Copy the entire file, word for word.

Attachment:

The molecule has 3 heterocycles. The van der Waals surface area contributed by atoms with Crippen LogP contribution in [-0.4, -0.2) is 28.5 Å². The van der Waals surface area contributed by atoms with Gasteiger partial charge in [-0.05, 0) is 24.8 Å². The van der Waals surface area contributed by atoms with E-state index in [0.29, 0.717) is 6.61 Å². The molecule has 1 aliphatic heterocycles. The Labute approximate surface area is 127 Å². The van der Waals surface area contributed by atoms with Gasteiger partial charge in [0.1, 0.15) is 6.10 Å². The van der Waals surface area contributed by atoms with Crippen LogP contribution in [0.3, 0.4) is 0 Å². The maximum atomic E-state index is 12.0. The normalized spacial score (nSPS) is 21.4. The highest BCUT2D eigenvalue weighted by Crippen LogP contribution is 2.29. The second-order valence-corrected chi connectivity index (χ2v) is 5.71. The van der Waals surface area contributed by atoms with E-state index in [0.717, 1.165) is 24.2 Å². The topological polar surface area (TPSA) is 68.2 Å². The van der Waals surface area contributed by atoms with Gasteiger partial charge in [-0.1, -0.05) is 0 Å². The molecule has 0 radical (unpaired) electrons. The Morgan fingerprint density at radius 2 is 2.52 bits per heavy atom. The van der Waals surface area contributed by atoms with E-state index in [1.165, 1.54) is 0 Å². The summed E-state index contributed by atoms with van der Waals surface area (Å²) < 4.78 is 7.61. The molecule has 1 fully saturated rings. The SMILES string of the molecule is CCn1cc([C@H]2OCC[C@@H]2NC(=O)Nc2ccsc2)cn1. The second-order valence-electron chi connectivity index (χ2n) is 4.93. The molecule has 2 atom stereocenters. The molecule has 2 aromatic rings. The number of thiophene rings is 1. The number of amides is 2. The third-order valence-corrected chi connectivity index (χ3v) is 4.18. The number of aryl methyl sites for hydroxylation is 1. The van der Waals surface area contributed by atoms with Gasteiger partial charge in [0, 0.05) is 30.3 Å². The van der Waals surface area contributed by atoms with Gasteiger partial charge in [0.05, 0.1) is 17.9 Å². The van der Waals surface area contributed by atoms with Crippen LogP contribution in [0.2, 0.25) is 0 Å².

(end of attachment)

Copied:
The molecule has 3 heterocycles. The van der Waals surface area contributed by atoms with Crippen LogP contribution in [-0.4, -0.2) is 28.5 Å². The van der Waals surface area contributed by atoms with Gasteiger partial charge in [-0.05, 0) is 24.8 Å². The van der Waals surface area contributed by atoms with E-state index in [0.29, 0.717) is 6.61 Å². The molecule has 1 aliphatic heterocycles. The Labute approximate surface area is 127 Å². The van der Waals surface area contributed by atoms with Gasteiger partial charge in [0.1, 0.15) is 6.10 Å². The van der Waals surface area contributed by atoms with Crippen LogP contribution in [0.3, 0.4) is 0 Å². The maximum atomic E-state index is 12.0. The normalized spacial score (nSPS) is 21.4. The highest BCUT2D eigenvalue weighted by Crippen LogP contribution is 2.29. The second-order valence-corrected chi connectivity index (χ2v) is 5.71. The van der Waals surface area contributed by atoms with E-state index in [0.717, 1.165) is 24.2 Å². The topological polar surface area (TPSA) is 68.2 Å². The van der Waals surface area contributed by atoms with Gasteiger partial charge in [-0.1, -0.05) is 0 Å². The molecule has 0 radical (unpaired) electrons. The Morgan fingerprint density at radius 2 is 2.52 bits per heavy atom. The van der Waals surface area contributed by atoms with E-state index in [1.165, 1.54) is 0 Å². The summed E-state index contributed by atoms with van der Waals surface area (Å²) < 4.78 is 7.61. The molecule has 1 fully saturated rings. The SMILES string of the molecule is CCn1cc([C@H]2OCC[C@@H]2NC(=O)Nc2ccsc2)cn1. The second-order valence-electron chi connectivity index (χ2n) is 4.93. The molecule has 2 atom stereocenters. The molecule has 2 aromatic rings. The number of thiophene rings is 1. The number of amides is 2. The third-order valence-corrected chi connectivity index (χ3v) is 4.18. The number of aryl methyl sites for hydroxylation is 1. The van der Waals surface area contributed by atoms with Gasteiger partial charge in [0, 0.05) is 30.3 Å². The van der Waals surface area contributed by atoms with Gasteiger partial charge in [0.05, 0.1) is 17.9 Å². The van der Waals surface area contributed by atoms with Crippen LogP contribution in [0.2, 0.25) is 0 Å².